China's central bank is preparing regulations that would allow commercial lenders to swap non-performing loans of companies for stakes in those firms, two people with direct knowledge of the new policy told Reuters.
The new rules would reduce commercial banks' non-performing loan (NPL) ratios, and free up cash for fresh lending for investment in a new wave of infrastructure products and factory upgrades that the government hopes will rejuvenate the world's second-largest economy.
NPLs surged to a decade-high last year as China's economy grew at its slowest pace in a quarter of a century. Official data showed banks held more than 4 trillion yuan ($614 billion) in NPLs and "special mention" loans, or debts that could sour, at the year-end.
The sources, who spoke on condition of anonymity, said the release of a new document explaining the regulatory change was imminent. The People's Bank of China (PBOC) did not immediately respond to requests for comment.
"Such a rule change shows banks' bad loans have risen to such a level that this issue has to be tackled now before it's too late," said Wu Kan, Shanghai-based head of equity trading at investment firm Shanshan Finance.
State banks have extended loans to government financing vehicles and state-owned coal and steel producers, so this policy can help give lenders time to deal with non-performing assets as China pushes supply-side reforms, Wu added.
The quality of assets held by banks is worse than it looks, analysts have said. To avoid stumping up capital and to protect their balance sheets, some banks have under-reported bad loans and under-recognized overdue debt.
The top banking regulator has warned commercial lenders to pay special attention to risks.
12:50 AM MST | March 10, 2016 | Natasha AlperowiczThe Ineos Intrepid, the world’s largest LNG multi gas carrier, on Wednesday left the Markus Hook terminal near Philadelphia bound for Rafnes, Norway carrying 27,500 cubic meters of US shale gas ethane. The shale gas is cooled to -90ºC for the journey of 3,800 miles, which is expected to take 9-10 days. US shale gas will complement the declining gas feed from the North Sea. “This is an important day for Ineos and Europe. We know that shale gas economics revitalized US manufacturing and for the first time Europe can access this important energy and raw material source too,” says Jim Ratcliffe, chairman and founder of Ineos.This is the first time that US shale gas has ever been imported into Europe. The Ineos Intrepid is one of four specially designed Dragon class ships that will form part of a fleet of eight of the world’s largest ethane carriers. The Ineos Intrepid has “Shale Gas for Progress” emblazoned along its 180 metre length. “Shale gas economics has revitalised US manufacturing. When US shale gas arrives in Europe, it has the potential to do the same for European manufacturing,” Ratcliffe says. The project has included the long-term chartering of eight Dragon class ships and will create a virtual pipeline across the Atlantic; connection to the new 300 mile Mariner East pipeline from the Marcellus shale in Western Pennsylvania to the Markus Hook deep water terminal near Philadelphia, with new export facilities and storage tanks. To receive the gas, Ineos has built the largest two ethane gas storage tanks in Europe at Rafnes, Norway and Grangemouth, UK. Ineos will use the ethane from US shale gas in its two gas crackers at the two sites, both as a fuel and as a feedstock. It is expected that shipments to Grangemouth will start later this year. “We are nearing the end of a hugely ambitious project that has taken us five years. I am proud of everyone involved in it and I believe that Ineos is one of very few companies in the world who could have successfully pulled this off. I can’t wait for the Ineos Intrepid to finally get to Norway and complete the job,” Ratcliffe says.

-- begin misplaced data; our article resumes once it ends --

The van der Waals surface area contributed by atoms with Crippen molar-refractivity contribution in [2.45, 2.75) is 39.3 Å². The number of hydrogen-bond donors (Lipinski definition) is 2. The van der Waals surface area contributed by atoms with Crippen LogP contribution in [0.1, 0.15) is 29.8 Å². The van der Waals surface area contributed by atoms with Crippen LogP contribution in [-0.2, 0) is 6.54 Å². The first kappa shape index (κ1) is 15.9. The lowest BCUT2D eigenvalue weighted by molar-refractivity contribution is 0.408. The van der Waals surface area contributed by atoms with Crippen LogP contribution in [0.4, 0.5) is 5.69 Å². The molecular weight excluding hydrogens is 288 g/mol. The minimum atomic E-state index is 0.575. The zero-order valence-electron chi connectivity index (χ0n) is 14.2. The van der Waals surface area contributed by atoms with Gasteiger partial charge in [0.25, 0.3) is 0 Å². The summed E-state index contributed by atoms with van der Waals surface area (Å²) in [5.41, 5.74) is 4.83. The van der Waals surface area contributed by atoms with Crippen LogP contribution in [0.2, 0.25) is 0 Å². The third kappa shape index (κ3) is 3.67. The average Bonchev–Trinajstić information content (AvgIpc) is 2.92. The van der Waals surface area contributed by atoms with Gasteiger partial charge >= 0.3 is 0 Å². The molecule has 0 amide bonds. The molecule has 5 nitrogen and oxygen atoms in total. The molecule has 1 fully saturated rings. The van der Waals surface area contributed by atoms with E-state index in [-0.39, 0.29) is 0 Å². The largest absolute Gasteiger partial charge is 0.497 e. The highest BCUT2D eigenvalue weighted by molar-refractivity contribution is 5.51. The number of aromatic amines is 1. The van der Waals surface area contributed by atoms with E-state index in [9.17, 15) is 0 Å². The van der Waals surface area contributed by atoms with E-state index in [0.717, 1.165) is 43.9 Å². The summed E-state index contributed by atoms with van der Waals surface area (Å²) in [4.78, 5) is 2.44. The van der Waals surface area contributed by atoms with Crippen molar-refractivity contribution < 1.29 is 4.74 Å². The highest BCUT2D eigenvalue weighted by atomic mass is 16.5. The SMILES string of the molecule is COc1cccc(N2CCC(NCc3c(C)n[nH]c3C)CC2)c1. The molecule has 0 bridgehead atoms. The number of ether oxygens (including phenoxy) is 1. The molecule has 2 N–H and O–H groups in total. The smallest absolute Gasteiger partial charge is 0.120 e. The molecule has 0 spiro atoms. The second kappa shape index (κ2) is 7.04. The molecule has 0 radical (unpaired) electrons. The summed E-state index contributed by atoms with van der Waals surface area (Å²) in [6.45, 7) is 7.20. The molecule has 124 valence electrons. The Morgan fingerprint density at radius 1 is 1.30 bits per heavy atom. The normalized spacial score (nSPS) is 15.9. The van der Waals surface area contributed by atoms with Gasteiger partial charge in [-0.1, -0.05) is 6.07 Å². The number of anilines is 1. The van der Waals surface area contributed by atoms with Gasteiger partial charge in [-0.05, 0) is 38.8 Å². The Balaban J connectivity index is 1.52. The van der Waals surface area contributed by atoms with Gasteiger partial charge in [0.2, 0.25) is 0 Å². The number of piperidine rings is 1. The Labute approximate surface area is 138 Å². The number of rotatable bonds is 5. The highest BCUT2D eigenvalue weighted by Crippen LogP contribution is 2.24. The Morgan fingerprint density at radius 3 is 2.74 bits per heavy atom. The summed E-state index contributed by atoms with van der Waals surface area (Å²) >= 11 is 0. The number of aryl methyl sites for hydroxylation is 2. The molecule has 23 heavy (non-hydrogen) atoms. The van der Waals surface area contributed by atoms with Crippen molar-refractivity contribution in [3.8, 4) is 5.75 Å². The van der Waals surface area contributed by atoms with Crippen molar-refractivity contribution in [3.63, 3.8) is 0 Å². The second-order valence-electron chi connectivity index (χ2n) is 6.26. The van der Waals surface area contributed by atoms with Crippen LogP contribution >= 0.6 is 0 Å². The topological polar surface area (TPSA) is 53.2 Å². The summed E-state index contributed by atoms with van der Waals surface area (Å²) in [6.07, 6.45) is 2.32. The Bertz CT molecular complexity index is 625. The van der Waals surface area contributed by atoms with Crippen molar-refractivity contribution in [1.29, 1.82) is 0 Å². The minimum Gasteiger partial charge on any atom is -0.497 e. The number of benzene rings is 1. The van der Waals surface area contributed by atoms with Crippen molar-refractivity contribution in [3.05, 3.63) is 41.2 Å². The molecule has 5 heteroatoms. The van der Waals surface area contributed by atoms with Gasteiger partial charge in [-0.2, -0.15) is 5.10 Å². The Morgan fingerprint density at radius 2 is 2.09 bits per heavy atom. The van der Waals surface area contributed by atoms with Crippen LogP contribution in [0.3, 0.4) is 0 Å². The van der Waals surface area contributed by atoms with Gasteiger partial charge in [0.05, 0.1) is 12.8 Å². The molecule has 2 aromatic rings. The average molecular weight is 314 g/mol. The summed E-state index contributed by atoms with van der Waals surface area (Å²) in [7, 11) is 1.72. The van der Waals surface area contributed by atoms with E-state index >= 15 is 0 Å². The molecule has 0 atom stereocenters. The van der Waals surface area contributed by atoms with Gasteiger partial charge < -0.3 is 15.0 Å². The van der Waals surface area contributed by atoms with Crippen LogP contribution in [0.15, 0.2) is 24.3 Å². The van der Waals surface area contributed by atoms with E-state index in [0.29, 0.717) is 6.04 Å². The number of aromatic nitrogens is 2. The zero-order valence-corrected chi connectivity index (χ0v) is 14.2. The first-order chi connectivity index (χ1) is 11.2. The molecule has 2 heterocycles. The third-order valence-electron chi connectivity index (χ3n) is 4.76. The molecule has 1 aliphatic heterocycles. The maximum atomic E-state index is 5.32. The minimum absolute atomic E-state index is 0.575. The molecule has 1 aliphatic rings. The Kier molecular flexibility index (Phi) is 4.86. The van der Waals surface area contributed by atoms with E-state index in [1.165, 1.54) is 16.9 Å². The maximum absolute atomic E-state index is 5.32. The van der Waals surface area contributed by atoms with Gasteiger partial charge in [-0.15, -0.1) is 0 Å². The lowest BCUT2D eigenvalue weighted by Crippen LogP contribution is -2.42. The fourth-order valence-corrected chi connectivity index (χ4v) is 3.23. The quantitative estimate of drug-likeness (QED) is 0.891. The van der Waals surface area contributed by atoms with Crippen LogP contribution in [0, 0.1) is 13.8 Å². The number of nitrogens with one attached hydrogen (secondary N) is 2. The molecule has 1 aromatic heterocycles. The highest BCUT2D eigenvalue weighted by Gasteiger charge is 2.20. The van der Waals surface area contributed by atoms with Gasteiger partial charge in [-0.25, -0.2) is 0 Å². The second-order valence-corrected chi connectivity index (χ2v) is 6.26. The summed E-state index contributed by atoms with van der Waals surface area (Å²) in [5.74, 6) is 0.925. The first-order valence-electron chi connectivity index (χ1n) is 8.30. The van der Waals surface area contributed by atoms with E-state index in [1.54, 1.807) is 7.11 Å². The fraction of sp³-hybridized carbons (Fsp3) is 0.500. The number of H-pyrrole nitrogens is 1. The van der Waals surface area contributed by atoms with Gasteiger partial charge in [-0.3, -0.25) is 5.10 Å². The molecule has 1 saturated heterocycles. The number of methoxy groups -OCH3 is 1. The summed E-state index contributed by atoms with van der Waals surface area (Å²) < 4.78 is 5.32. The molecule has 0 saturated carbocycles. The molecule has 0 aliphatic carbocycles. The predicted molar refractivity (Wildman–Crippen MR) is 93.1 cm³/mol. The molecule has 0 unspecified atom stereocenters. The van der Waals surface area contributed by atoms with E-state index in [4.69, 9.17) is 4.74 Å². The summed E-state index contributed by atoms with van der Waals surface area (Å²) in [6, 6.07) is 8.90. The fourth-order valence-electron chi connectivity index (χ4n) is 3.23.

LONDON (ICIS)--Management teams at some petrochemical companies are not fully facing up to the reality of the extent of shifts that have rippled through the market in recent years, the co-authors of a report by ICIS Analytics & Consulting and International eChem said on Monday.
Firms looking to maintain course in spite of the global downturn and demographic shifts in many key markets are avoiding facing up to the reality of the current state of the economy, according to International eChem’s Paul Hodges.
“The first reaction to a shock is usually denial,” he told ICIS.
“People adopt a position of ‘It’s not great, but I can carry on with what I’m doing, I just need to be a little smarter,’” he said. “That is the comfortable middle, and we can’t go on like that.”